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What's wrong with my mandarin tree?  RSS feed

 
Juniper Zen
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Location: Winters, California
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I have 4 pictures showing damage to the leaves of my dwarf mandarin tree. Please help!
16-03-26_mandarin1.jpg
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Tiny brown spots.
16-03-26_mandarin2.jpg
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Yellowed and stem turned black.
16-03-26_mandarin3.jpg
[Thumbnail for 16-03-26_mandarin3.jpg]
Yellowed and tip rotting.
 
Juniper Zen
Posts: 40
Location: Winters, California
dog greening the desert tiny house
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Last picture:
16-03-26_mandarin4.jpg
[Thumbnail for 16-03-26_mandarin4.jpg]
Early yellowing on green leaves.
 
Casie Becker
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Location: Just northwest of Austin, TX
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My first thought for the yellowing leaves is a nutrient deficiency. Looking at the pictures on this page http://lemoncitrustree.com/store/pest-disease it seems to most closely match an iron or zinc shortage. (the bottom two images)

The brown spots made me think immediately of spider mites, but it also closely resembles one of the fungal diseases on this same page.

If I were dealing with this tree I would first give it a good dose of an organic fertilizer (a thick layer of compost might suffice).
If only a few leaves are affected by the spotting, I would remove them before the issue could spread. (this would be the same whether insects or fungus) If you have any good local nurseries, bring a sample of the leaves for the employees to look at. They should be familiar with the common ailments in your area. Even if they don't offer an organic solution, just knowing for sure what you are dealing with can make it easier to do more complete research.

Often just improving the nutrition of a plant will give it the fortitude to fight of diseases or pests on it's own. Citrus are one of those plants that can recover from extreme defoliation.
 
Marco Banks
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Location: Los Angeles, CA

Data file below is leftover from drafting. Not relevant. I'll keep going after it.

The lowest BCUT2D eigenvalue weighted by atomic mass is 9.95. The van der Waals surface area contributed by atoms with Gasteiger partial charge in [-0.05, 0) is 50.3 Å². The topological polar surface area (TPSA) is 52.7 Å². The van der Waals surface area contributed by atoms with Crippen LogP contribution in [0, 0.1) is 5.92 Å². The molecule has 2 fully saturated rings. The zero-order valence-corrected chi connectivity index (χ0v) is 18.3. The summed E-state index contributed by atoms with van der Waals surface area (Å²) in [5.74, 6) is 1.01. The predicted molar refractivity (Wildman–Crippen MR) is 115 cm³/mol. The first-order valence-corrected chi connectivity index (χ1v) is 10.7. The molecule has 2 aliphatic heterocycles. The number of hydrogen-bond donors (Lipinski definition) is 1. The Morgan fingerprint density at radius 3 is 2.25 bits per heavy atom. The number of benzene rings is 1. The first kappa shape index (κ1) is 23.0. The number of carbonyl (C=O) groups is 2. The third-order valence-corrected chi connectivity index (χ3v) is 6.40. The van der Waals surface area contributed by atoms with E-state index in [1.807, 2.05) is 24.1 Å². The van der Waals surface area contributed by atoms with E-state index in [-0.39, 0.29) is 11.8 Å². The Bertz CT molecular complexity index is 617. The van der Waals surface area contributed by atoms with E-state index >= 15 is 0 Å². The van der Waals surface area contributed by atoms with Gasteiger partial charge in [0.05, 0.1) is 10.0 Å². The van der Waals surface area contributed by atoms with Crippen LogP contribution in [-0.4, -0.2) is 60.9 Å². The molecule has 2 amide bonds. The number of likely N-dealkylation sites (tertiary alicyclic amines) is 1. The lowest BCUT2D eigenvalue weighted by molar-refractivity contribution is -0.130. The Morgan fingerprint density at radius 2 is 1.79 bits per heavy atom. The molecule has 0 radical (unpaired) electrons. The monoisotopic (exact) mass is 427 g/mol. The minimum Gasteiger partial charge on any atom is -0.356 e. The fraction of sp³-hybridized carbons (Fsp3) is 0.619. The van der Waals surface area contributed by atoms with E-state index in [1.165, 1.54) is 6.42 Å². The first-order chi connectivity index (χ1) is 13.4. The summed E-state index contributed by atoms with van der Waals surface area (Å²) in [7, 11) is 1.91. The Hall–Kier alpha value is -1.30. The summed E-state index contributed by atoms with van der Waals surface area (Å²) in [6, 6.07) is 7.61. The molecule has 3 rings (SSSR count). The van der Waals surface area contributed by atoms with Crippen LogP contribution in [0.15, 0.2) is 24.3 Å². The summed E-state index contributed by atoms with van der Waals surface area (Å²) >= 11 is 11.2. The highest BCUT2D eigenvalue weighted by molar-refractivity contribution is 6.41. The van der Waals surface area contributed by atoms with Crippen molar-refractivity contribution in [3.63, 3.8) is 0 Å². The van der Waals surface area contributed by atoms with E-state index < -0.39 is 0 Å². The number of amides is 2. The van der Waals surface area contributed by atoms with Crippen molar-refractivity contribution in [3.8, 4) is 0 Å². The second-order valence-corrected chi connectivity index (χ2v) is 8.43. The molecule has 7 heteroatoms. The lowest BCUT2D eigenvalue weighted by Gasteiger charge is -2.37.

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The yellowing might be too much water or too little nitrogen. Citrus are nitrogen pigs. Are you giving it nitrogen? Try peeing all around it about 3 times daily for a month or two -- or some other nitrogen source. See if that picks things up a bit.

If it's getting too much water, let the soil dry out a bit between watering.

But the brown spots and the brown on the base of the leaf . . . that's a new one for me. Has your weather been wet and cold? When it's cold, I really cut way back on water.
 
Juniper Zen
Posts: 40
Location: Winters, California
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Thank you both! I will give it extra fertilizer and nitrogen. (I'm not very good at keeping up with those.)

I will try taking the leaves to a local nursery, too.

The lows have been in the high 40s or low 50s lately. It might be getting too much water lately, but I think a nutrient deficiency is more likely.
 
Marco Banks
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We're both in California. We were promised El Nino, but never really got it in Southern Cal. From what I understand, you got a lot of rain up your way this past winter. It may just be waterlogged. Does your soil drain well? Is it sitting in a low, cold pocket? Between the cold and he water, that might be the issue.

As things warm up, you'll need to give it water, but things are so cool and wet right now --- I would imagine that the poor thing is half drowning. Give it some nitrogen and let the roots dry out. See if new growth begins to flush out as the weather warms up. All my citrus has already bloomed and set fruit, and new growth is coming on like gangbusters.

It certainly doesn't look like it's in any mortal danger. It should be fine once the weather warms up.
 
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